CHAPTER IX. THE AIRMAN AND ARTILLERY

There is one field in which the airman has achieved distinctive triumphs. This is in the guidance of artillery fire. The modern battle depends first and foremost upon the fierce effec tiveness of big-gun assault, but to ensure this reliable direction is imperative. No force has proved so invaluable for this purpose as the man of-the-air, and consequently this is the province in which he has been exceptionally and successfully active.

It will be recalled that in the Japanese investiture of Port Arthur during the Russo-Japanese war, thousands of lives were expended upon the retention and assault of 203 Metre Hill. It was the most blood-stained spot upon the whole of the Eastern Asiatic battlefield. General Nogi threw thousands after thousands of his warriors against this rampart while the Russians defended it no less resolutely. It was captured and re-captured; in fact, the fighting round this eminence was so intense that it appeared to the outsider to be more important to both sides than even Port Arthur itself.

Yet if General Nogi had been in the possession of a single aeroplane or dirigible it is safe to assert that scarcely one hundred Japanese or Russian soldiers would have met their fate upon this hill. Its value to the Japanese lay in one sole factor. The Japanese heavy guns shelling the harbour and the fleet it contained were posted upon the further side of this eminence and the fire of these weapons was more or less haphazard. No means of directing the artillery upon the vital points were available; 203 Metre Hill interrupted the line of sight. The Japanese thereupon resolved to capture the hill, while the Russians, equally appreciative of the obstruction it offered to their enemy, as valiantly strove to hold it. Once the hill was captured and the fire of the Japanese guns could be directed, the fate of the fortress was sealed.

Similar conditions have prevailed during the present campaign, especially in the western theatre of war, where the ruggedness of the country has tended to render artillery fire ineffective and expensive unless efficiently controlled. When the German Army attacked the line of the British forces so vehemently and compelled the retreat at Mons, the devastating fire of the enemy's artillery was directed almost exclusively by their airmen, who hovered over the British lines, indicating exactly the point where gun-fire could work the maximum of havoc. The instant concentration of massed artillery fire upon the indicated positions speedily rendered one position after another untenable.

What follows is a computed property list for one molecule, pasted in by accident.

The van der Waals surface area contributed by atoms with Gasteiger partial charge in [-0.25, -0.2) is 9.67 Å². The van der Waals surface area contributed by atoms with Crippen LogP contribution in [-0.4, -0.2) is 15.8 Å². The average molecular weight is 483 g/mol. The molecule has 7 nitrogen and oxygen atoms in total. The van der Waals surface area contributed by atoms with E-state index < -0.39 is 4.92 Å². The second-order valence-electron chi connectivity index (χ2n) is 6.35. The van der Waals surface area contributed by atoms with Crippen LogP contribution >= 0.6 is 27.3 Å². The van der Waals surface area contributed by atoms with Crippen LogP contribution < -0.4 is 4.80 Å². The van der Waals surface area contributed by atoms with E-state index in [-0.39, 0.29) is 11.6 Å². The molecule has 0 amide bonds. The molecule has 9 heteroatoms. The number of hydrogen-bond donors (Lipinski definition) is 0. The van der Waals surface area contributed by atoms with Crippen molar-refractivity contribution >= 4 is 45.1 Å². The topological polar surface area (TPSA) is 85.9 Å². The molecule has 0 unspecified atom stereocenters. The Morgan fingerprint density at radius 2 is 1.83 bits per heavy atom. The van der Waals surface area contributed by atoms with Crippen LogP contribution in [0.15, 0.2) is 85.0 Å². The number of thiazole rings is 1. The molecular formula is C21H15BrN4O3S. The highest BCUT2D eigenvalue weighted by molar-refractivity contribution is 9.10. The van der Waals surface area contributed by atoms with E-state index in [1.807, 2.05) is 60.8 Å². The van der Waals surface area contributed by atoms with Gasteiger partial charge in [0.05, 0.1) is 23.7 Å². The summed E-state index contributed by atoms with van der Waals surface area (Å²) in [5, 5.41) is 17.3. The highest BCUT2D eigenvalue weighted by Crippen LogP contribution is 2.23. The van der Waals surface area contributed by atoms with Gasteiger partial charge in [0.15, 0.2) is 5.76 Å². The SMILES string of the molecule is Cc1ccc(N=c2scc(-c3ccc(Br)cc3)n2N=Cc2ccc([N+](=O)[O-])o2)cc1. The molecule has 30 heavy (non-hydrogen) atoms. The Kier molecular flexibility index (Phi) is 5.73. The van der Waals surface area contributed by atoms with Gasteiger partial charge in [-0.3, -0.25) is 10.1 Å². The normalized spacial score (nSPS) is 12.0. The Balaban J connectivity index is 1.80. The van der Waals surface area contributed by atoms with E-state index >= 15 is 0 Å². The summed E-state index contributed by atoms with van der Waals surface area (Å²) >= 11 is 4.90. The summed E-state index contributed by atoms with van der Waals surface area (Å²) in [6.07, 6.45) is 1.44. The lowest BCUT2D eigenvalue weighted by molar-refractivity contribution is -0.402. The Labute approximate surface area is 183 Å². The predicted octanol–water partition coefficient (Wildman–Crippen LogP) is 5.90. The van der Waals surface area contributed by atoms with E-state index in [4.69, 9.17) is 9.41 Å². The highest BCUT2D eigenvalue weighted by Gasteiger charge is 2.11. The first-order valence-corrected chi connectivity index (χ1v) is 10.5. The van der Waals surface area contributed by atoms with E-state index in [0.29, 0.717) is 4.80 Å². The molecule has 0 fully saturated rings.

The Germans maintained the upper hand until at last the aerial forces of the British Expeditionary Army came into action. These airmen attacked the Teuton aerial craft without the slightest hesitation, and in a short while rendered cloudland absolutely unhealthy. The sequel was interesting. As if suddenly blinded, the German artillery fire immediately deteriorated. On the other hand, the British artillery, now having the benefit of aerial guidance, was able to repay the German onslaughts with interest, and speedily compelled that elaborate digging-in of the infantry lines which has now become so characteristic of the opposing forces.

So far as the British lines are concerned the men in the trenches keep a sharp look-out for hostile aeroplanes. The moment one is observed to be advancing, all the men seclude themselves and maintain their concealment. To do otherwise is to court a raking artillery outburst. The German aeroplane, detecting the tendency of the trenches describes in the air the location of the vulnerable spot and the precise disposition by flying immediately above the line. Twice the manoeuvre is repeated, the second movement evidently being in the character of a check upon the first observation, and in accordance with instructions, whereupon the Tommies, to quote their own words, "know they are in for it!" Ere the aeroplane has completed the second manoeuvre the German guns ring out.

The facility with which artillery fire can be concentrated through the medium of the aeroplane is amazing. In one instance, according to the story related to me by an officer, "a number of our men were resting in an open field immediately behind the second line of trenches, being in fact the reserves intended for the relief of the front lines during the following night. An aeroplane hove in sight. The men dropped their kits and got under cover in an adjacent wood. The aeroplane was flying at a great height and evidently laboured under the impression that the kits were men. Twice it flew over the field in the usual manner, and then the storm of shrapnel, 'Jack Johnsons' and other tokens from the Kaiser rained upon the confined space. A round four hundred shells were dropped into that field in the short period of ten minutes, and the range was so accurate that no single shell fell outside the space. Had the men not hurried to cover not one would have been left alive to tell the tale, because every square foot of the land was searched through and through. We laughed at the short-sightedness of the airman who had contributed to such a waste of valuable shot and shell, but at the same time appreciated the narrowness of our own escape."

The above instance is by no means isolated. It has happened time after time. The slightest sign of activity in a trench when a "Taube" is overhead suffices to cause the trench to be blown to fragments, and time after time the British soldiers have had to lie prone in their trenches and suffer partial burial as an alternative to being riddled by shrapnel.